A report published by the LA Times this week makes a number of recommendations for how mobile tech users can protect against unwanted snooping. The most common entryway for any hacker, the report notes, is through public wifi at libraries, cafes and airports. But there are things you can do to protect yourself, from changing a few computer settings to running all your computer transmissions through a VPN service.
Secure Sockets Layer: This extra shield of security, design to encrypt sensitive data transmissions to keep others out, is too expensive for websites to have on all the time. But many of the top websites like Google, Facebook and Twitter allow you to turn these features on. For more info on how this is done, check out the article here.
Turn Off WiFi: Another setting change the report recommends is turning off your computer's wifi connection card before you leave the house. With wifi enabled, your computer will naturally search for open wifi connections along the way to the local café or library. These wifi networks may belong to homes or businesses without any type of security enabled, making your computer vulnerable to attack.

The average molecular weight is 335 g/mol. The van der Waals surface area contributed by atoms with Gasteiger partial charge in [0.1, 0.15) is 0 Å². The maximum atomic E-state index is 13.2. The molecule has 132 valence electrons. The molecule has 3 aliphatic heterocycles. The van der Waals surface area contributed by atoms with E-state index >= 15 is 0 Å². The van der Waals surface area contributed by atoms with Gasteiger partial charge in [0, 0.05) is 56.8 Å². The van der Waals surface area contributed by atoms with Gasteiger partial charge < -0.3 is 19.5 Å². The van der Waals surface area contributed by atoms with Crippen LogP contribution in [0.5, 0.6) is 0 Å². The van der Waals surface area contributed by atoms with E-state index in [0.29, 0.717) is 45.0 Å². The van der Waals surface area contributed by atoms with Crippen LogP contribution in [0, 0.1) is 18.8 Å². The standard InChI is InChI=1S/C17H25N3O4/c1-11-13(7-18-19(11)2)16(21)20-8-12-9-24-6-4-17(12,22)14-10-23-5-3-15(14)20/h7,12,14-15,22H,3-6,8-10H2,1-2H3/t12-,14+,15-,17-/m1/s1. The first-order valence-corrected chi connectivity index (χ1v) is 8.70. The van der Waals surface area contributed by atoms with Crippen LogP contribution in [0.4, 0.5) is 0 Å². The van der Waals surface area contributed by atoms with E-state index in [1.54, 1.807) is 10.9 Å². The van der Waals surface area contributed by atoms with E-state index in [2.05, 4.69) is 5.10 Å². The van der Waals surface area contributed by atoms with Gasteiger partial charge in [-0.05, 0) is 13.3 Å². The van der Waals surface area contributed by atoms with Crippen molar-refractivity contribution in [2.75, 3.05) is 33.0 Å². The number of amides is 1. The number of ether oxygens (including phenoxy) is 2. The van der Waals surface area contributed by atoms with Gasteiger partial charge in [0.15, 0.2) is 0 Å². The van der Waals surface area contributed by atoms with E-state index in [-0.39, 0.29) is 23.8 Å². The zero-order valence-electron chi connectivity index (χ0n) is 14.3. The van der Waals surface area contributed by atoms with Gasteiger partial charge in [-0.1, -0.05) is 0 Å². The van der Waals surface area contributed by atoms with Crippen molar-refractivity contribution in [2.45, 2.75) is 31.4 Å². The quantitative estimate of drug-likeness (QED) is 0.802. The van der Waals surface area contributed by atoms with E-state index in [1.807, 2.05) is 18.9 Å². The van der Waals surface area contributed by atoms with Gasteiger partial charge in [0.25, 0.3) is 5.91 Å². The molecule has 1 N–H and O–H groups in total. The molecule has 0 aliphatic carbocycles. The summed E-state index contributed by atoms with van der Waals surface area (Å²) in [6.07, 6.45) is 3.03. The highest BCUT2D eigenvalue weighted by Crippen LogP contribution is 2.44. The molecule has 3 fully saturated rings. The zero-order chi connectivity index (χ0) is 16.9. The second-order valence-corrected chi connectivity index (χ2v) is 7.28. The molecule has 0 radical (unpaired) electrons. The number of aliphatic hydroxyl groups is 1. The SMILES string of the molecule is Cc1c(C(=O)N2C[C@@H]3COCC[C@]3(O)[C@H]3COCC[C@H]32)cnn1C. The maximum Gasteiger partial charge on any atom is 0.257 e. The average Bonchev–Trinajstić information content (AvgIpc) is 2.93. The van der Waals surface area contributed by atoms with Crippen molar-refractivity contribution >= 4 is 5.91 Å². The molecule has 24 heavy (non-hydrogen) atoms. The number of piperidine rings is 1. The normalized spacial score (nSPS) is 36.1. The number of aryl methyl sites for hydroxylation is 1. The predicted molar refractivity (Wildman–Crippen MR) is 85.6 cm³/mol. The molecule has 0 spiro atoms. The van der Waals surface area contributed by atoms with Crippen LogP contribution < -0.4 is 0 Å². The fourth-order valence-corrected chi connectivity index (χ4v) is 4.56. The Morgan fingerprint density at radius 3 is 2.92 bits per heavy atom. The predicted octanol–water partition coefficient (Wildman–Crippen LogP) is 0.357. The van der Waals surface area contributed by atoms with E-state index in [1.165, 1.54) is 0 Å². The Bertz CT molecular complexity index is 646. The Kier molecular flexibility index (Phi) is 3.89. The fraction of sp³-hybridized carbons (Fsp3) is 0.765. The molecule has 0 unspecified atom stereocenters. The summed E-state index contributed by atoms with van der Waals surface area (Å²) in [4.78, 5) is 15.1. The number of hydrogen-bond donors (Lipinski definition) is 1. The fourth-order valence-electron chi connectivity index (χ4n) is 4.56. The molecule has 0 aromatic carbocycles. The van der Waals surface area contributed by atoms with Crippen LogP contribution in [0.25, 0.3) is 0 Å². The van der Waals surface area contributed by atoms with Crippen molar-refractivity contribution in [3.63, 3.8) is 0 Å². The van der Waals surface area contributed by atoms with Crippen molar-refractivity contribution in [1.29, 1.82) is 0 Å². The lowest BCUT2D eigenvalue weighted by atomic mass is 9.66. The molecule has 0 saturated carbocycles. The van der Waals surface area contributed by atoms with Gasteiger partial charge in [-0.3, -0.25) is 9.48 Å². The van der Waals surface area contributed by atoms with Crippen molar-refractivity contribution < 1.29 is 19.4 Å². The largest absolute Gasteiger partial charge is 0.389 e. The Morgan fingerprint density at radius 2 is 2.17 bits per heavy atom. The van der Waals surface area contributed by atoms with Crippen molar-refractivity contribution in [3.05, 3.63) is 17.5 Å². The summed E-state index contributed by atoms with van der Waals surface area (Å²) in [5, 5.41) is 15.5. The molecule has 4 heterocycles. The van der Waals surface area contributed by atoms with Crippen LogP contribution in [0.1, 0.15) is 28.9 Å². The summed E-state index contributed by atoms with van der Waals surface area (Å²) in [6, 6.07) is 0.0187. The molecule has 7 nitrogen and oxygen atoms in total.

VPN Service: The most secure way to ensure private browsing is to log in using a VPN account, the report notes. Virtual Private Networks, or VPN's are remote servers that funnel all data that your computer transmits to the web to a server so it is guarded from hackers looking for info. Many of these services also hide your IP address so hackers can't tell where you are or what you are doing. The report notes that many companies allow access to a VPN, and some may require it. Interested workers should ask their IT department about protecting browsing in public spaces.
For more information, check out the full article at the link above.